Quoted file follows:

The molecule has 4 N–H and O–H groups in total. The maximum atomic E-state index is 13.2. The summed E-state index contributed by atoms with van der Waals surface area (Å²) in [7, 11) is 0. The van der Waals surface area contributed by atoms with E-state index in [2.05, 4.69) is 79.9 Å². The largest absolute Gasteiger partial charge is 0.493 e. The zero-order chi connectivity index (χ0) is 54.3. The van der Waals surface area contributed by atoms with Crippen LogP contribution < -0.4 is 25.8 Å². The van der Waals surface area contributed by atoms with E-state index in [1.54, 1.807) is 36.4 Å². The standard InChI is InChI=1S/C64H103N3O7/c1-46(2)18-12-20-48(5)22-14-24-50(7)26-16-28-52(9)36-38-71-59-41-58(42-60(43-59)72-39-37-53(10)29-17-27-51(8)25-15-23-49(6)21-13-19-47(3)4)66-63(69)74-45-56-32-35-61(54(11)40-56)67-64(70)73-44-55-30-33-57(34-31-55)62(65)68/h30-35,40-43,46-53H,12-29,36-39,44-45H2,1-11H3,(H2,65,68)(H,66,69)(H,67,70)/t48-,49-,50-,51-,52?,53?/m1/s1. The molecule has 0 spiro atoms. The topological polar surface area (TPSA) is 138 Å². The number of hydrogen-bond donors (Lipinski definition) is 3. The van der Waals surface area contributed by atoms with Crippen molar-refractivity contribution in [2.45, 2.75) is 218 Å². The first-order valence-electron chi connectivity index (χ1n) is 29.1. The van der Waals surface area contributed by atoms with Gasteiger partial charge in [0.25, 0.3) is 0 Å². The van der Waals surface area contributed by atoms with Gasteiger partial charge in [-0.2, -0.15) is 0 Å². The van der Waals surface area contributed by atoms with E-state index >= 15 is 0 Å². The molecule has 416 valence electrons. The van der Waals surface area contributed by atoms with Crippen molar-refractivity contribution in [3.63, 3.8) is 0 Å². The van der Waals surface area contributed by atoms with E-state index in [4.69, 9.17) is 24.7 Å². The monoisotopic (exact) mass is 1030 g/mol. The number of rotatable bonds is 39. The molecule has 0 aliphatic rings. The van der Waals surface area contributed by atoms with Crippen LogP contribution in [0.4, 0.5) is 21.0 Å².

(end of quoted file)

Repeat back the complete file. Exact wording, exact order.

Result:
The molecule has 4 N–H and O–H groups in total. The maximum atomic E-state index is 13.2. The summed E-state index contributed by atoms with van der Waals surface area (Å²) in [7, 11) is 0. The van der Waals surface area contributed by atoms with E-state index in [2.05, 4.69) is 79.9 Å². The largest absolute Gasteiger partial charge is 0.493 e. The zero-order chi connectivity index (χ0) is 54.3. The van der Waals surface area contributed by atoms with Crippen LogP contribution < -0.4 is 25.8 Å². The van der Waals surface area contributed by atoms with E-state index in [1.54, 1.807) is 36.4 Å². The standard InChI is InChI=1S/C64H103N3O7/c1-46(2)18-12-20-48(5)22-14-24-50(7)26-16-28-52(9)36-38-71-59-41-58(42-60(43-59)72-39-37-53(10)29-17-27-51(8)25-15-23-49(6)21-13-19-47(3)4)66-63(69)74-45-56-32-35-61(54(11)40-56)67-64(70)73-44-55-30-33-57(34-31-55)62(65)68/h30-35,40-43,46-53H,12-29,36-39,44-45H2,1-11H3,(H2,65,68)(H,66,69)(H,67,70)/t48-,49-,50-,51-,52?,53?/m1/s1. The molecule has 0 spiro atoms. The topological polar surface area (TPSA) is 138 Å². The number of hydrogen-bond donors (Lipinski definition) is 3. The van der Waals surface area contributed by atoms with Crippen molar-refractivity contribution in [2.45, 2.75) is 218 Å². The first-order valence-electron chi connectivity index (χ1n) is 29.1. The van der Waals surface area contributed by atoms with Gasteiger partial charge in [0.25, 0.3) is 0 Å². The van der Waals surface area contributed by atoms with Gasteiger partial charge in [-0.2, -0.15) is 0 Å². The van der Waals surface area contributed by atoms with E-state index >= 15 is 0 Å². The molecule has 416 valence electrons. The van der Waals surface area contributed by atoms with Crippen molar-refractivity contribution in [3.63, 3.8) is 0 Å². The van der Waals surface area contributed by atoms with E-state index in [4.69, 9.17) is 24.7 Å². The monoisotopic (exact) mass is 1030 g/mol. The number of rotatable bonds is 39. The molecule has 0 aliphatic rings. The van der Waals surface area contributed by atoms with Crippen LogP contribution in [0.4, 0.5) is 21.0 Å².